Weekend reads from India - April 14, 2018

  • Deal Or Ordeal? About Snapdeal’s fall (Outlook Business)

  • BJP’s economic blueprint for 2019 Lok Sabha elections (Livemint)

  • The coming UPI battle in mobile payments (Factor Daily)

    All non-cash transactions (retail electronic clearing like IMPS, ECS and NEFT, credit and debit cards, usage at point-of-sale, all prepaid instruments, m-wallets and mobile banking) that December grew by 28% from the October figures – sharply higher than the 10% in the preceding months.

    UPI-supported payment platforms are fast emerging the gold standard in mobile payments. UPI, short for the Unified Payments Interface, is a new payment system backed by the National Payments Corporation of India (NPCI) that obviates the need for a mobile wallet and directly connects to a bank account. In other words, any one among the 525-550 million bank accounts in India could easily get on board UPI.

    “China is a $5 trillion mobile payments market, the US is at $150 billion, and India is scratching the surface with $5 billion,” Rau says. In 2018 that number to double, he predicts. The war of mobile payments is just beginning.

  • Note To Bank Boards: Protect The Banks, Not The Bankers(Bloomberg Quint)

  • Silicon Valley Long Dominated Startup Funding—Now It Has a Challenger

    Madhur Deora, chief financial officer for Paytm, one of India’s biggest e-payments firms, says the company approached Alibaba affiliate Ant Financial instead of U.S. backers for funding in 2015 because Chinese mobile-internet innovations are “way far ahead of anything that’s happened in the U.S.”

    Chinese money is also playing a big role in India, which, with a population of 1.2 billion, has been described as the next big internet market. Chinese and Japanese investors each led nearly $3 billion in venture finance in India last year, ahead of the nearly $2 billion in deals led by U.S. investors, which have been the top source of India’s VC money in recent years.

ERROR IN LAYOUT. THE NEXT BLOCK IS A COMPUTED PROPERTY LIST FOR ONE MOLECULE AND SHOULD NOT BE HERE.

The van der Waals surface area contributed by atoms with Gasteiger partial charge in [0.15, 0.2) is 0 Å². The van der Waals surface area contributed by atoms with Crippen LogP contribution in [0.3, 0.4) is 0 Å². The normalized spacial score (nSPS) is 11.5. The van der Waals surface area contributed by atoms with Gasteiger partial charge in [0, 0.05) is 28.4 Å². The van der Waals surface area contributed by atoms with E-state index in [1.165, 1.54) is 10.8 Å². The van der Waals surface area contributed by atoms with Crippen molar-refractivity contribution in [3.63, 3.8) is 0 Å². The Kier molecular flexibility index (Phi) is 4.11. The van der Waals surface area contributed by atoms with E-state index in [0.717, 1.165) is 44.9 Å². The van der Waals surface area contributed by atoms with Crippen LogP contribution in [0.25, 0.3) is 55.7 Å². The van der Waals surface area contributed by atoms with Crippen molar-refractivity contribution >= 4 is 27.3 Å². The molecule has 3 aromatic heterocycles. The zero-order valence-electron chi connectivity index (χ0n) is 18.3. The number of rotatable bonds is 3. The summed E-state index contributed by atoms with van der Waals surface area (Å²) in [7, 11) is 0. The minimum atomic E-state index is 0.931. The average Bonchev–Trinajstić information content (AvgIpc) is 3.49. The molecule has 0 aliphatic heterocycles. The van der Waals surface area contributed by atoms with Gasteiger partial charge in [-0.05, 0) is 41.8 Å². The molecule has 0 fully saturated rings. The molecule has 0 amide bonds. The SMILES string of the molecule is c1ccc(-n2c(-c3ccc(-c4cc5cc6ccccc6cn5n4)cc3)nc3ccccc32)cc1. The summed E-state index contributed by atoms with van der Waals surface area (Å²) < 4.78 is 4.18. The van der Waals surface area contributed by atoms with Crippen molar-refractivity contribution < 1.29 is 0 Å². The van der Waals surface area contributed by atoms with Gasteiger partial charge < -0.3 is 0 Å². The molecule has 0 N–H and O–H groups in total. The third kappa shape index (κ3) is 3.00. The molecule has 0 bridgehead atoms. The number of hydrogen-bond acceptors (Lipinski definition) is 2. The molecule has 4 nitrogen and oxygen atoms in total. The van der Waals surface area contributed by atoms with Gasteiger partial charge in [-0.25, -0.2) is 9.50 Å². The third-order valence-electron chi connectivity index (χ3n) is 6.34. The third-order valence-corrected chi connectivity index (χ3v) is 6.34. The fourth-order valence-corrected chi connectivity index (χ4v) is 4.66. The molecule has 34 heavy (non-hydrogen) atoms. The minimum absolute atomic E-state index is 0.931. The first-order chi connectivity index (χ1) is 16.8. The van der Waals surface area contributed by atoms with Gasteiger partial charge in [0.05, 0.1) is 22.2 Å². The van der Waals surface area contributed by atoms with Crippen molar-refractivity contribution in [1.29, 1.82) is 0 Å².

Tencent and SoftBank also each led billion-plus rounds into Flipkart, India’s biggest local e-commerce company, earning them board seats as well. Flipkart has also recently discussed selling a stake in itself to Walmart Inc., people familiar with the discussions say, and is facing a challenge from Amazon.com Inc., which has announced plans to pour $5 billion into its India operations and is gaining market share. Walmart and Flipkart declined to comment.

  • Inside DailyHunt’s bid to become India’s content King

  • Is Reliance Jio set to take over the digital lives of Indians?

    “Reliance Jio is clearly not positioned as a mere telco. Its business model has a wireless piece, which we now see; then there are the non-wireless businesses such as home broadband and enterprise, and finally digital services that overlay the connectivity pieces. Who’s to say Jio will not be successful in becoming an integrated telco and digital services company five years from now?” says Sinha.

    They now dream that if all goes according to plan, customers will talk, shop, bank, read, write, eat, watch digital content and book a holiday using a Jio app provided on a Reliance Jio connection

  • History on Trade fight - China Today Differs From 1980s Japan(WSJ)

    Along with targeting Japan, the U.S. used section 301 to pressure India. Washington threatened tariffs unless Delhi liberalized its protected insurance market. India was so incensed, it refused to negotiate. “It is not for [the U.S.] to decide the Indian policy matters,” said India’s finance minister at the time. The U.S. backed off.

    China today is more like India of that era than Japan. Like India, China is a huge, nationalist country. Its leaders believe they are destined to reclaim China’s place as a world leader and are building a world-class military in the process. Japan was a relatively small nation, whose global aspirations were snuffed out during World War II. It depended on Washington for its security.

  • The HDI index: where does one of the fastest growing economies stand?(Qrius)